Earlier versions of Armorvox – featuring only voice biometrics – are already being used for customer identification in the St George call centre, and in New Zealand’s tax office.
Auraya founder and CEO Clive Summerfield (pictured) previously founded voice recognition company Syrinx Systems which enjoyed significant success before foundering during the millennial tech-wreck era. Dr Summerfield said that the latest version of Armorvox which integrated both voice recognition and voice biometrics was now completed, and would be rolled out as soon as a customer had been identified for the product.
The system runs on Windows or Linux servers.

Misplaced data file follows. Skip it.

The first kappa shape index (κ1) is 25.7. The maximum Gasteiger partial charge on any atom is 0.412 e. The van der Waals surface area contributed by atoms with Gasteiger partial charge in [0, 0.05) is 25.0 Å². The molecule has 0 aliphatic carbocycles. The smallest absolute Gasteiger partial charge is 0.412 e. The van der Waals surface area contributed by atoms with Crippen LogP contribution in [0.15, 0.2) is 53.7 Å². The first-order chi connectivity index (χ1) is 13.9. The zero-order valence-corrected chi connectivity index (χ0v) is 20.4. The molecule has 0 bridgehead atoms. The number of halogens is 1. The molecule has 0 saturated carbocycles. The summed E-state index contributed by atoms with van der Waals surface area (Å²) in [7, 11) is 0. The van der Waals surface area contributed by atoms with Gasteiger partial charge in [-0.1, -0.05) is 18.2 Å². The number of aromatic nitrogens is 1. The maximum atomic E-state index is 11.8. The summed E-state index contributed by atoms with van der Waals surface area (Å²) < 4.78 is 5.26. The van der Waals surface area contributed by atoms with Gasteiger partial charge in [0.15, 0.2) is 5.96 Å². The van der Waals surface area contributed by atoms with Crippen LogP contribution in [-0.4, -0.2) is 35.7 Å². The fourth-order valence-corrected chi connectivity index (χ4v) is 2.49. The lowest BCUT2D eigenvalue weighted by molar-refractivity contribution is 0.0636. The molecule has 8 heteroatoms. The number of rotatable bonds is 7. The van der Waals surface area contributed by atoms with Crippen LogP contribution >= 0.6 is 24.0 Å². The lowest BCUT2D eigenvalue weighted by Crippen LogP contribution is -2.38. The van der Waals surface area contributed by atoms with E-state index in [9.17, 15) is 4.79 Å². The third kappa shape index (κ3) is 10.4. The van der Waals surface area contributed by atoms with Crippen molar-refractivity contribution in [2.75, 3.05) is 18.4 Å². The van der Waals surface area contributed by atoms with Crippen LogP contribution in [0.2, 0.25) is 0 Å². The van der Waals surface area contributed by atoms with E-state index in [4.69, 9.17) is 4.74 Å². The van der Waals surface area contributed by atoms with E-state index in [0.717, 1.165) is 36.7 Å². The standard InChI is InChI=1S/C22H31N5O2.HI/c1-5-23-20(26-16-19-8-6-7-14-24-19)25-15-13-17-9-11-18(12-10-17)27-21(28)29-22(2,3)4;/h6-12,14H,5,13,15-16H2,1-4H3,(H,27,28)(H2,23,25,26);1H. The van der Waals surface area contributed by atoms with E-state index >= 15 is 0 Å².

He said typically a single server would be able to handle up to 50,000 verifications per hour, and house 250,000-1 million voice prints.
Armorvox 9 which was released this month added in auto-tuners, which allow the system to set access thresholds depending on the clarity of the voice print which has been captured. The tuners, or speaker adaptive technologies also allow Auraya partners to tune Armorvox according to which ever language is being used.
The company has over 40 partners worldwide, and while it will market directly has pledged to only ever sell through partners. Its main rival is Nuance which holds the lion’s share of the international voice market. “Our strategy is to become the alternative to Nuance,” said Dr Summerfield
Auraya has two pricing models – users pay $40,000 a year for Armorvox, or pay $60,000 per server plus 15 per cent a year for service and maintenance. Dr Summerfield said a typical server could support 250,000 people’s voice biometrics print.